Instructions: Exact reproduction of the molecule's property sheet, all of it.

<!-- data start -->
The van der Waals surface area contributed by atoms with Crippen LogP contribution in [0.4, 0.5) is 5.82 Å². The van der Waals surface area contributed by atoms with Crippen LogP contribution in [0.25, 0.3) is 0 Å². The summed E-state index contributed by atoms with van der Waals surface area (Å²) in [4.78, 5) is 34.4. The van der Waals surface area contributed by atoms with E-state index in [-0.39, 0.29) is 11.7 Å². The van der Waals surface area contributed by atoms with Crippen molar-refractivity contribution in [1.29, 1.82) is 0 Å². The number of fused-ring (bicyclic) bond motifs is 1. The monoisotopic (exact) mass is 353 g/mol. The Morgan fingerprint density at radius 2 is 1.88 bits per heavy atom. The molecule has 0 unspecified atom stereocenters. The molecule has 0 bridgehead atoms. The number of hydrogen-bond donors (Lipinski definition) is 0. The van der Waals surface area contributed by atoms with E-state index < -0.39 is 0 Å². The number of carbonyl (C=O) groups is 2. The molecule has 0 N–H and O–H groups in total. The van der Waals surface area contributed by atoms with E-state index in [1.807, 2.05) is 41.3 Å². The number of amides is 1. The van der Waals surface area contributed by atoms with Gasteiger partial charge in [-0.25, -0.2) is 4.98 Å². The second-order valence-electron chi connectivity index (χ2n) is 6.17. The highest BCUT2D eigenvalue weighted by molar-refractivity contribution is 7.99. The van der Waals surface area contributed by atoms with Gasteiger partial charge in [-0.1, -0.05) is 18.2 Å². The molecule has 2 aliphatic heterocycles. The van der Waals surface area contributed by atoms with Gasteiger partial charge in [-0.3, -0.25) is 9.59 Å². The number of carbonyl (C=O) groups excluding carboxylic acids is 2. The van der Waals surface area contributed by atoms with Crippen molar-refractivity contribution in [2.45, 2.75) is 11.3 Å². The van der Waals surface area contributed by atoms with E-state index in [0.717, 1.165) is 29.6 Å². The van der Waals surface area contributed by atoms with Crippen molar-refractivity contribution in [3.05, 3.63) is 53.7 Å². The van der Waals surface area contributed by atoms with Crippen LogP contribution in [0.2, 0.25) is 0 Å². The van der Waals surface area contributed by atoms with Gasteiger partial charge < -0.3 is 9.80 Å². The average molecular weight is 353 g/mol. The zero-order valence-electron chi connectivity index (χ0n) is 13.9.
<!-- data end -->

The van der Waals surface area contributed by atoms with Crippen LogP contribution in [0.4, 0.5) is 5.82 Å². The van der Waals surface area contributed by atoms with Crippen LogP contribution in [0.25, 0.3) is 0 Å². The summed E-state index contributed by atoms with van der Waals surface area (Å²) in [4.78, 5) is 34.4. The van der Waals surface area contributed by atoms with E-state index in [-0.39, 0.29) is 11.7 Å². The van der Waals surface area contributed by atoms with Crippen molar-refractivity contribution in [1.29, 1.82) is 0 Å². The number of fused-ring (bicyclic) bond motifs is 1. The monoisotopic (exact) mass is 353 g/mol. The Morgan fingerprint density at radius 2 is 1.88 bits per heavy atom. The molecule has 0 unspecified atom stereocenters. The molecule has 0 bridgehead atoms. The number of hydrogen-bond donors (Lipinski definition) is 0. The van der Waals surface area contributed by atoms with E-state index < -0.39 is 0 Å². The number of carbonyl (C=O) groups is 2. The molecule has 0 N–H and O–H groups in total. The van der Waals surface area contributed by atoms with E-state index in [1.807, 2.05) is 41.3 Å². The number of amides is 1. The van der Waals surface area contributed by atoms with Gasteiger partial charge in [-0.25, -0.2) is 4.98 Å². The second-order valence-electron chi connectivity index (χ2n) is 6.17. The highest BCUT2D eigenvalue weighted by molar-refractivity contribution is 7.99. The van der Waals surface area contributed by atoms with Gasteiger partial charge in [-0.1, -0.05) is 18.2 Å². The molecule has 2 aliphatic heterocycles. The van der Waals surface area contributed by atoms with Gasteiger partial charge in [-0.3, -0.25) is 9.59 Å². The number of carbonyl (C=O) groups excluding carboxylic acids is 2. The van der Waals surface area contributed by atoms with Crippen molar-refractivity contribution in [2.45, 2.75) is 11.3 Å². The van der Waals surface area contributed by atoms with E-state index in [0.717, 1.165) is 29.6 Å². The van der Waals surface area contributed by atoms with Crippen molar-refractivity contribution in [3.05, 3.63) is 53.7 Å². The van der Waals surface area contributed by atoms with Crippen LogP contribution in [0.2, 0.25) is 0 Å². The van der Waals surface area contributed by atoms with Gasteiger partial charge < -0.3 is 9.80 Å². The average molecular weight is 353 g/mol. The zero-order valence-electron chi connectivity index (χ0n) is 13.9.